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No words can express how grateful we feel that our daughter-in-law Camille is now on the other side of her long and difficult battle with cancer. Her eight-hour surgery was a success, and although she’ll have challenges to face in recovery, for now, she’s out of the woods.
As the wonderful mother of my three grandchildren and a loving daughter-in-law to both of us, we feel a profound sense of relief that her healing process can begin now. As we all know, a good outcome of cancer surgery is no guarantee of future good health. But, then again, none of us have any warranties when it comes to our health.
Even in these trying times of COVID-19, the fittest, the healthiest, and the strongest of individuals are not exempt from the ravages of this dreadful virus. We continually hear stories of athletes and fitness enthusiasts still becoming infected.
|The setting sun between the palm trees. For more photos from this post five years ago today, please click here.|
Our DNA appears to have more of an impact on who becomes infected, along with the strength of our immune system. As research continues, we’ll know more about this in the future.
But now, the speculations as to what works and what doesn’t are flying all over the not-so-trustworthy news and internet. Who and what can we believe when repeatedly, each new treatment, each new concept, and each new protocol gets shot down by yet another “study” in some country or another, confusing the heck out of everyone, including medical professionals.
This has been the case with the medical field for decades by doling out advice and then decades later, deaths and illnesses are discovered from the wrong advice being given. I have no reason to believe most of which I read and hear until a vaccine or more effective treatment is developed and ultimately proven to be effective.
The scary part is, what do family members do when attempting to advocate for their loved ones in insisting on specific protocols to try when all else has failed?
|The waning sun.|
It’s imperative for each of us to take the responsibility to be aware of some available options in the horrifying event that a doctor tells us there is nothing more they can do for our loved ones. Can we insist on specific risky treatments that may or may not work? If we aren’t aware of other options, we won’t advocate for different treatment modalities.
We must consider that medical errors account for 250,000 deaths a year in the US alone, the third leading cause of death. Can we idly sit by and not question the path chosen by medical staff, especially when its a life or death scenario such as this virus?
|And then, it was gone.|
Fourteen months ago, when I had open-heart surgery in a small town in South Africa, I hardly slept while in hospital, staying awake to ensure I was given proper medications and treatments to the best of my knowledge.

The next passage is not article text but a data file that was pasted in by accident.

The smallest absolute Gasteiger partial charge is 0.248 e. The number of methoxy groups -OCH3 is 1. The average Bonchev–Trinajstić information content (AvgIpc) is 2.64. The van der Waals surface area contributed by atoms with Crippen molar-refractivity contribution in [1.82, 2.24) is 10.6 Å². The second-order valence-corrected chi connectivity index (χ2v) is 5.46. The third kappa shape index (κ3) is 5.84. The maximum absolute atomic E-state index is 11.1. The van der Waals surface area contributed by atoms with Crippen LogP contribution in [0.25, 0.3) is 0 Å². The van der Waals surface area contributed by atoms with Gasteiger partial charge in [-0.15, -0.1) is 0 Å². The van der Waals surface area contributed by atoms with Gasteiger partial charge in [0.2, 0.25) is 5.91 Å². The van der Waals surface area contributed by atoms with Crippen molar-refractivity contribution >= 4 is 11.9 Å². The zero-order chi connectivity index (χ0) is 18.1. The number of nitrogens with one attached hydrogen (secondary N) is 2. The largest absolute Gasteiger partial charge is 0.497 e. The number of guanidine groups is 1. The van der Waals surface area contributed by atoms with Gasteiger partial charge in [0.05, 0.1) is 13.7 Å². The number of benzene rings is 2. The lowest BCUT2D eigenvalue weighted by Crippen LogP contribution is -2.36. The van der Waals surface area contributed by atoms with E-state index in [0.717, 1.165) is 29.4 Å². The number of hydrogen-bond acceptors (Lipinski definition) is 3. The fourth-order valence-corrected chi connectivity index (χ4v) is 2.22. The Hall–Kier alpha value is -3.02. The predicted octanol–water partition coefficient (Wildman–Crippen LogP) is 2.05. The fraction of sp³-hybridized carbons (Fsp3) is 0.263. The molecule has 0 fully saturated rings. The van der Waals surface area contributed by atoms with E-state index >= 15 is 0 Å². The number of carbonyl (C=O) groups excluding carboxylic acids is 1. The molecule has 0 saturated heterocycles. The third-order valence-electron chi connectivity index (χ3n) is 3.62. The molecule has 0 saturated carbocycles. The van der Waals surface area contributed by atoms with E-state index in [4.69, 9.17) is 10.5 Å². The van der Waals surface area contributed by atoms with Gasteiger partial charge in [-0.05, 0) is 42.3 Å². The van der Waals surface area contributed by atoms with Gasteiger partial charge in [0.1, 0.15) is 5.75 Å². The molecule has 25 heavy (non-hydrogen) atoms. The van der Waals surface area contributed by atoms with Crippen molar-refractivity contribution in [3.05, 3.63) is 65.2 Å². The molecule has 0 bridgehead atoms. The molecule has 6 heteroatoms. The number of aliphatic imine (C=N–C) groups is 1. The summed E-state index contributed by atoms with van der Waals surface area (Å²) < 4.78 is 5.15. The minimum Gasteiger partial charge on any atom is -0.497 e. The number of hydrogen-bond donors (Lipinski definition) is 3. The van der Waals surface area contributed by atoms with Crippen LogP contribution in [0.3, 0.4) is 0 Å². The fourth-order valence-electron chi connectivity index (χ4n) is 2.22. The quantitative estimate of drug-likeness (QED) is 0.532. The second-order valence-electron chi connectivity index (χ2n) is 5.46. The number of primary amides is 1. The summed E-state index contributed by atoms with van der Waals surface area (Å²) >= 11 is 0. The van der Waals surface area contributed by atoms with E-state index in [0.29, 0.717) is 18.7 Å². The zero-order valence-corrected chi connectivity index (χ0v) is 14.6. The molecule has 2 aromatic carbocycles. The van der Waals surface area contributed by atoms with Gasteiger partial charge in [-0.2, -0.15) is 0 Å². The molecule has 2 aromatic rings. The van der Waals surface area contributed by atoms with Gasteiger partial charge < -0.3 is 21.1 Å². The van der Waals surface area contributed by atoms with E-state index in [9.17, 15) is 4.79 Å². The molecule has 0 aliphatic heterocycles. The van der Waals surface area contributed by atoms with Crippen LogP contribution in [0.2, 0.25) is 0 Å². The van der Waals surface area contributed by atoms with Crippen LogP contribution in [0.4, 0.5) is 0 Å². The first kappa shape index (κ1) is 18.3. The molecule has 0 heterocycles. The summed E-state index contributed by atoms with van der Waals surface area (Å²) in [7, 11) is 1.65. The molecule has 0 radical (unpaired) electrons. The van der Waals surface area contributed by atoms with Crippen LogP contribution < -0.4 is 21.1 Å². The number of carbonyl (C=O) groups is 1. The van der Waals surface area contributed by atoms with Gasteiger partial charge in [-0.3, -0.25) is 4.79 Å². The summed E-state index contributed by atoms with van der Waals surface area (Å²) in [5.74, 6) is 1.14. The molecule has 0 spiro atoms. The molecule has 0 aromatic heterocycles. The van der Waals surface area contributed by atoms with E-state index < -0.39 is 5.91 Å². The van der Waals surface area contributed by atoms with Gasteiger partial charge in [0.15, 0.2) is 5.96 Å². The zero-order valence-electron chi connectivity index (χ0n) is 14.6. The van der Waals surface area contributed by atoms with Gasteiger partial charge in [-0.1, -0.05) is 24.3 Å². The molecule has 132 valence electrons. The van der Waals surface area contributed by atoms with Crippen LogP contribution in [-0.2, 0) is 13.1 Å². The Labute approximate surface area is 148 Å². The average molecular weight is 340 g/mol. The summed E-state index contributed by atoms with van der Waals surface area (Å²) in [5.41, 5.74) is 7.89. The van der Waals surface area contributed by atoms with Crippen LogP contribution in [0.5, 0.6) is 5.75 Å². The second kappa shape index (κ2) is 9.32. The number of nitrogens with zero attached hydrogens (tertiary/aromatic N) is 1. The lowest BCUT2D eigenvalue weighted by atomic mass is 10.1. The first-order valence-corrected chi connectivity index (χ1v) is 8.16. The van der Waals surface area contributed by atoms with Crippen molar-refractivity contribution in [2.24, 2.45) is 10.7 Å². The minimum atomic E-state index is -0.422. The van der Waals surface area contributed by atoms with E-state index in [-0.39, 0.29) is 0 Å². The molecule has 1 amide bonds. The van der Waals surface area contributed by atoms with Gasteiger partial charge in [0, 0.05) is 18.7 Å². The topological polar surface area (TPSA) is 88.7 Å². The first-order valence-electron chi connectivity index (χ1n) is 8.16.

If a drug wasn’t on the list, I needed to know why I needed it and the correct prescription for that drug. I could barely lift my arms since my chest had been split open, but my fingers flew across the keyboard on my phone, while continually researching every aspect of my treatment. I was in ICU for nine days.
|The colors of the sea appear to change before our eyes.|
As soon as I was moved to the regular ward and I determined the level of care had dropped exponentially, I insisted on getting out of the hospital to be at our holiday home in the bush where I knew I’d receive better care from Tom.
If you aren’t a likely candidate as an advocate for someone you love, it’s advisable to find someone who cares deeply for the patient and will gladly take on the role, keeping in mind that in this world, all of this must be done by phone, not in person, making it all the more difficult. If no one is available, if we can, we must choose to stay alert enough to ask questions about our treatment and doses constantly.
|The pool created at high tide is considerably larger than it appears in this photo.|
This doesn’t require a medical degree. It involves compassion, assertiveness, diplomacy, the ability to ask lots of questions and the ability to conduct research from highly reliable resources, of which there are many online. Time is of the essence in each of these cases. My sister Julie played this role in our daughter-in-law Camille’s treatment and did a fine job.
We all need to fight for ourselves, our loved ones, and the world. Sometimes it’s as simple as refusing to enter an elevator with others and risk infection and, if required, taking the stairs. Social distancing, washing hands, and wearing face masks are not enough.
Let’s all use our heads and our hearts to put an end to this pandemic and save lives, not only our own and that of our loved ones but also that of people, all over the world.
Photo from one year ago today, April 16, 2019:
|A hornbill was watching Frank take a dirt bath. For more photos, please click here.|